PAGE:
New York City faced a crisis four decades ago with a massive electrical failure and fear of crime. Now, it confronts another challenge, a vast gap between the super-rich and the rest, writes Michael Winship.
By Michael Winship
Forty years ago this summer, the lights went out. It was July 13, 1977, a hot, muggy night here in Manhattan. Lightning strikes set off a cascade of mechanical failures at Con Edison that plunged virtually the entire city into darkness.
Nine million people were without power. Thousands had to be rescued from the subway tunnels. And there was looting — lots of looting. A thousand fires were set, 1,600 stores were ransacked and 3,400 were arrested. The total economic damage was estimated at more than $300 million — well over a billion in 2017 dollars.
I was having dinner at my then-girlfriend’s apartment when the lights went out. We tuned in a small, battery-powered radio and listened as news began spreading of trouble and violence around the city. The two of us stayed where we were and the next morning I walked back to my place a few blocks away. West 57th Street was almost empty; small groups of people gathered in front of their buildings talking about what had happened.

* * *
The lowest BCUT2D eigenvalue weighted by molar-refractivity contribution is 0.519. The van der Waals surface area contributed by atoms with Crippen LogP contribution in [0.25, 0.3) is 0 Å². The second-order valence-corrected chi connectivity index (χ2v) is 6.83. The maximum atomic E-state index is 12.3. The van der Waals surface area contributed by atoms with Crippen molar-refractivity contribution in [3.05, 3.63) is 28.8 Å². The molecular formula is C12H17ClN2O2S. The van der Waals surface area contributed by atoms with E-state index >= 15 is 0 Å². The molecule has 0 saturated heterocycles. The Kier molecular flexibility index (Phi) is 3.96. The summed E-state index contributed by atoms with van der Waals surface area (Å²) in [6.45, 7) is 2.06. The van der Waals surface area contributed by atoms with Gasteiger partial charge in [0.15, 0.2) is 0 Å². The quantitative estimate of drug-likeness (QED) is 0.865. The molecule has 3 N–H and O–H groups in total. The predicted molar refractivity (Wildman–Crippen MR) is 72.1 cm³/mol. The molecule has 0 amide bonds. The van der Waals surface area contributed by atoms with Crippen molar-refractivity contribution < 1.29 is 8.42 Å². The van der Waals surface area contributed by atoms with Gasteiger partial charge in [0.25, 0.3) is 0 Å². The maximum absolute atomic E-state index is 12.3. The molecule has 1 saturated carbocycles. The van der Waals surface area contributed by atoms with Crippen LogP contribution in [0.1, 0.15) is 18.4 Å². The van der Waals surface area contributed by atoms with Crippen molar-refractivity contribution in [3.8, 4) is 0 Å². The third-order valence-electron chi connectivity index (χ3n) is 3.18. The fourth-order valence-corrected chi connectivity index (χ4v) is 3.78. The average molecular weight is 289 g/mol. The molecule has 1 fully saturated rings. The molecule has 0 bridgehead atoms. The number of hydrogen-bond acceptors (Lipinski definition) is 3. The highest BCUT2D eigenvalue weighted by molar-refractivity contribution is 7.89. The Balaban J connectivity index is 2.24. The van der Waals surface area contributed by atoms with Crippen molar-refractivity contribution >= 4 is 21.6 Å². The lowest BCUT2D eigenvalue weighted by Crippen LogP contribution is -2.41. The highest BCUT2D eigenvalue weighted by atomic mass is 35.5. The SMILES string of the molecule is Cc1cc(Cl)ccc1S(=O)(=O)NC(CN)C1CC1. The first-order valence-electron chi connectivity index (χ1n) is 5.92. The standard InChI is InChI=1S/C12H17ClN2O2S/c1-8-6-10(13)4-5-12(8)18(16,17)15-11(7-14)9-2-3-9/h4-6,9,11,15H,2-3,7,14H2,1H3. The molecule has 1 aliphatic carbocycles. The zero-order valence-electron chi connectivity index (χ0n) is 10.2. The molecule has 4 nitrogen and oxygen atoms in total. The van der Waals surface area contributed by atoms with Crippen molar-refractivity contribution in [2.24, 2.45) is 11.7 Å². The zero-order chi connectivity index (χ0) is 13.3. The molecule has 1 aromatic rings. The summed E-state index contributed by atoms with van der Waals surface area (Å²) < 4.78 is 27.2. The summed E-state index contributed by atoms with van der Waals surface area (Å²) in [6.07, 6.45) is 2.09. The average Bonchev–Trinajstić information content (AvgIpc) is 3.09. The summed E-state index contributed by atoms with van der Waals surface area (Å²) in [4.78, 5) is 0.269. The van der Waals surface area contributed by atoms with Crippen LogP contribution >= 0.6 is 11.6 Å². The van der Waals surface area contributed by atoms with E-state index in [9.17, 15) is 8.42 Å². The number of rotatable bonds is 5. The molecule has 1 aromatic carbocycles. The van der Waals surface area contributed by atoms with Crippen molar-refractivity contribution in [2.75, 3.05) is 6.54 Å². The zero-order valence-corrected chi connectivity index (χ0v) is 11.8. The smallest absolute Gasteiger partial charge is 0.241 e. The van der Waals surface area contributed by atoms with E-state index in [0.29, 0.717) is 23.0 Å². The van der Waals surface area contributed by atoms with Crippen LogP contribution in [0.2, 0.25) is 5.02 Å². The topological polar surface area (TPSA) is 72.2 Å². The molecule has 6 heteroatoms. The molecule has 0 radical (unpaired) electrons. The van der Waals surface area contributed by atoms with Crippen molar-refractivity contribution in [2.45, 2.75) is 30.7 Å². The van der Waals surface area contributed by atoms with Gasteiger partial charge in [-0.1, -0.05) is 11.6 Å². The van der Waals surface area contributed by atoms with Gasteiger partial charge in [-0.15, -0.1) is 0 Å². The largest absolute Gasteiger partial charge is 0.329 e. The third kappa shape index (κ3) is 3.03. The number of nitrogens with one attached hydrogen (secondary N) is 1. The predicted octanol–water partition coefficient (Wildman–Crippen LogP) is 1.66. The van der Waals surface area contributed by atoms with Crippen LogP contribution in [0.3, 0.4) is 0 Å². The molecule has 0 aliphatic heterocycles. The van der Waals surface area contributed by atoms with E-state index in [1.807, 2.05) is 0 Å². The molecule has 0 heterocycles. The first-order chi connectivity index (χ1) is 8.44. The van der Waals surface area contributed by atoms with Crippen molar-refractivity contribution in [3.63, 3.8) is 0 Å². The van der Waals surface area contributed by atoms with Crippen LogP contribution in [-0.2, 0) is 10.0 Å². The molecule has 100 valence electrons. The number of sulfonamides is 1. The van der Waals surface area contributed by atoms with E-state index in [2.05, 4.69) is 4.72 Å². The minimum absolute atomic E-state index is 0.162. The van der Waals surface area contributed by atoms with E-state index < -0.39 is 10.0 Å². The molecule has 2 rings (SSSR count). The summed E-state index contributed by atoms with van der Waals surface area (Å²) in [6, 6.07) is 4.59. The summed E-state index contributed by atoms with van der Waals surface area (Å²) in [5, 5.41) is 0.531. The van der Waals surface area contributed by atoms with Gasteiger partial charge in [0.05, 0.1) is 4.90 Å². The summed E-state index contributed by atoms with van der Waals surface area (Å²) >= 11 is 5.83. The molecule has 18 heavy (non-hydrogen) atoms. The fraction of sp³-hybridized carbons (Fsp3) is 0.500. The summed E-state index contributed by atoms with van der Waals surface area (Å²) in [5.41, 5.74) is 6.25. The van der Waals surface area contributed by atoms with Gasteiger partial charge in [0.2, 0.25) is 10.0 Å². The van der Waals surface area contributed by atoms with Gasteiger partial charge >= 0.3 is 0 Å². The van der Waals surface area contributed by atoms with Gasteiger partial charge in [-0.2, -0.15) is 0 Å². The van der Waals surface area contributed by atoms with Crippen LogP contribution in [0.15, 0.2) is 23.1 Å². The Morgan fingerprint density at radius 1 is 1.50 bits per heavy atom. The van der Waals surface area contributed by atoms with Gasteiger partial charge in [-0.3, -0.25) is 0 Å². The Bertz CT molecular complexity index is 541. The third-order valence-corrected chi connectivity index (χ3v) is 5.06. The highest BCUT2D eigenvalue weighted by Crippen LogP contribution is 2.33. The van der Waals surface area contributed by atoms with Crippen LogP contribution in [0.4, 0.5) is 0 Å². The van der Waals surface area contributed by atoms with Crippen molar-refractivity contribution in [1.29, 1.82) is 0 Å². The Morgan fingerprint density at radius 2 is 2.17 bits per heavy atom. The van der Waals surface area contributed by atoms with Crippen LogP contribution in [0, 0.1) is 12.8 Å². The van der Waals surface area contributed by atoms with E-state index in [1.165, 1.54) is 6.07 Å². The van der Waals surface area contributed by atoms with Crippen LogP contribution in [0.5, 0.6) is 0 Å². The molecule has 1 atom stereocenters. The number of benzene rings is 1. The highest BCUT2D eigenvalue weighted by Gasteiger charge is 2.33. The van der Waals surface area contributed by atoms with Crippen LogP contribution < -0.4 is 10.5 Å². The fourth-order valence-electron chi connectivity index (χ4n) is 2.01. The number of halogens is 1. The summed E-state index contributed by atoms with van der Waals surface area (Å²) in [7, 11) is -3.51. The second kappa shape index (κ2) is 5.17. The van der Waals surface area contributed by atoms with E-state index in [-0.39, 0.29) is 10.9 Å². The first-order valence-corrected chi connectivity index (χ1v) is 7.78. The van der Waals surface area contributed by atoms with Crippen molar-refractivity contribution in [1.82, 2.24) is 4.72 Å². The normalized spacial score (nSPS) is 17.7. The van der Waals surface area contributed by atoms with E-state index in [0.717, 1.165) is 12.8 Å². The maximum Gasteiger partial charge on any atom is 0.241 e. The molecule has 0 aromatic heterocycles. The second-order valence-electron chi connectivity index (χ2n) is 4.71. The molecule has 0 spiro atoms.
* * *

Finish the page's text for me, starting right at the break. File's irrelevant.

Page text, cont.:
The power remained out and I climbed the 11 stories to my darkened studio apartment but the water was still pumping and I could shower and change. I worked at our public television station, WNET/Channel Thirteen, and the offices were closed. But their electricity already was back, so I went up to the local news department to see whether anyone was around. I was put to work writing news copy about the events of the night and advisories about closings that would be read on the air when the transmitter was up and running again.
That was one bizarre, long hot summer, 1977, and not simply because of the massive blackout. The city still was trying to pull itself from near-bankruptcy, just two years after the New York Daily News had reported the federal government’s refusal to help with the front page headline, “FORD TO CITY: DROP DEAD.” (Not long after, Congress begrudgingly enacted and President…